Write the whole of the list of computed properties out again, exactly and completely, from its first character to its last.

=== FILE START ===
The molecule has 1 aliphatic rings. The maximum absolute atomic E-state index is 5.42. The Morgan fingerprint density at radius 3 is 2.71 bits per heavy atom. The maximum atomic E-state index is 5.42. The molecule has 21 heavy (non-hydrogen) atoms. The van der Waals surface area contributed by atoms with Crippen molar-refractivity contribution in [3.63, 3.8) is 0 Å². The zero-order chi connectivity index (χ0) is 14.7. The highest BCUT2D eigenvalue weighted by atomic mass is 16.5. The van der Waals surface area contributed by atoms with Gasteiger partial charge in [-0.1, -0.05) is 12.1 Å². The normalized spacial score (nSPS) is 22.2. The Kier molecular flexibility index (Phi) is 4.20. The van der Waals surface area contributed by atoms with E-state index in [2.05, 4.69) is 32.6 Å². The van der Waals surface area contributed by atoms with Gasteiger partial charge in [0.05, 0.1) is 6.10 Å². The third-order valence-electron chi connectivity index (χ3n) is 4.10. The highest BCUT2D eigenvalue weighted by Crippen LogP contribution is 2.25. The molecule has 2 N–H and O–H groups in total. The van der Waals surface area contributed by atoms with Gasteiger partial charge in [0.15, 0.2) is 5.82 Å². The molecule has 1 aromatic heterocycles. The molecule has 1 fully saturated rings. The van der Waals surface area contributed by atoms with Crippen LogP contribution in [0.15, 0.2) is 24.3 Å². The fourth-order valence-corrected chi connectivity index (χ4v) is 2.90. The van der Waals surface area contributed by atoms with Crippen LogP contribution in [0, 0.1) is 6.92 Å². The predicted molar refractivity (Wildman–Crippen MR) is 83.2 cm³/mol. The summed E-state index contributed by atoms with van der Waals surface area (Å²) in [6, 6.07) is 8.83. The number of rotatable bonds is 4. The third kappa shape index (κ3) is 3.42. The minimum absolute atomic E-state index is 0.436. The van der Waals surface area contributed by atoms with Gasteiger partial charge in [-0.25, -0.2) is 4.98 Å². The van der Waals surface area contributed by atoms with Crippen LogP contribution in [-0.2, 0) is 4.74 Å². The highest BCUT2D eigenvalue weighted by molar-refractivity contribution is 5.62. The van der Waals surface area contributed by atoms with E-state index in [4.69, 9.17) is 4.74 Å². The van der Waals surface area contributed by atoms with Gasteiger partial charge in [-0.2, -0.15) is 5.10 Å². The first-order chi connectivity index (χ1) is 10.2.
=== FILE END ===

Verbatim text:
The molecule has 1 aliphatic rings. The maximum absolute atomic E-state index is 5.42. The Morgan fingerprint density at radius 3 is 2.71 bits per heavy atom. The maximum atomic E-state index is 5.42. The molecule has 21 heavy (non-hydrogen) atoms. The van der Waals surface area contributed by atoms with Crippen molar-refractivity contribution in [3.63, 3.8) is 0 Å². The zero-order chi connectivity index (χ0) is 14.7. The highest BCUT2D eigenvalue weighted by atomic mass is 16.5. The van der Waals surface area contributed by atoms with Gasteiger partial charge in [-0.1, -0.05) is 12.1 Å². The normalized spacial score (nSPS) is 22.2. The Kier molecular flexibility index (Phi) is 4.20. The van der Waals surface area contributed by atoms with E-state index in [2.05, 4.69) is 32.6 Å². The van der Waals surface area contributed by atoms with Gasteiger partial charge in [0.05, 0.1) is 6.10 Å². The third-order valence-electron chi connectivity index (χ3n) is 4.10. The highest BCUT2D eigenvalue weighted by Crippen LogP contribution is 2.25. The molecule has 2 N–H and O–H groups in total. The van der Waals surface area contributed by atoms with Gasteiger partial charge in [0.15, 0.2) is 5.82 Å². The molecule has 1 aromatic heterocycles. The molecule has 1 fully saturated rings. The van der Waals surface area contributed by atoms with Crippen LogP contribution in [0.15, 0.2) is 24.3 Å². The fourth-order valence-corrected chi connectivity index (χ4v) is 2.90. The van der Waals surface area contributed by atoms with Crippen LogP contribution in [0, 0.1) is 6.92 Å². The predicted molar refractivity (Wildman–Crippen MR) is 83.2 cm³/mol. The summed E-state index contributed by atoms with van der Waals surface area (Å²) in [6, 6.07) is 8.83. The number of rotatable bonds is 4. The third kappa shape index (κ3) is 3.42. The minimum absolute atomic E-state index is 0.436. The van der Waals surface area contributed by atoms with Gasteiger partial charge in [-0.25, -0.2) is 4.98 Å². The van der Waals surface area contributed by atoms with Crippen LogP contribution in [-0.2, 0) is 4.74 Å². The highest BCUT2D eigenvalue weighted by molar-refractivity contribution is 5.62. The van der Waals surface area contributed by atoms with E-state index in [4.69, 9.17) is 4.74 Å². The van der Waals surface area contributed by atoms with Gasteiger partial charge in [-0.2, -0.15) is 5.10 Å². The first-order chi connectivity index (χ1) is 10.2.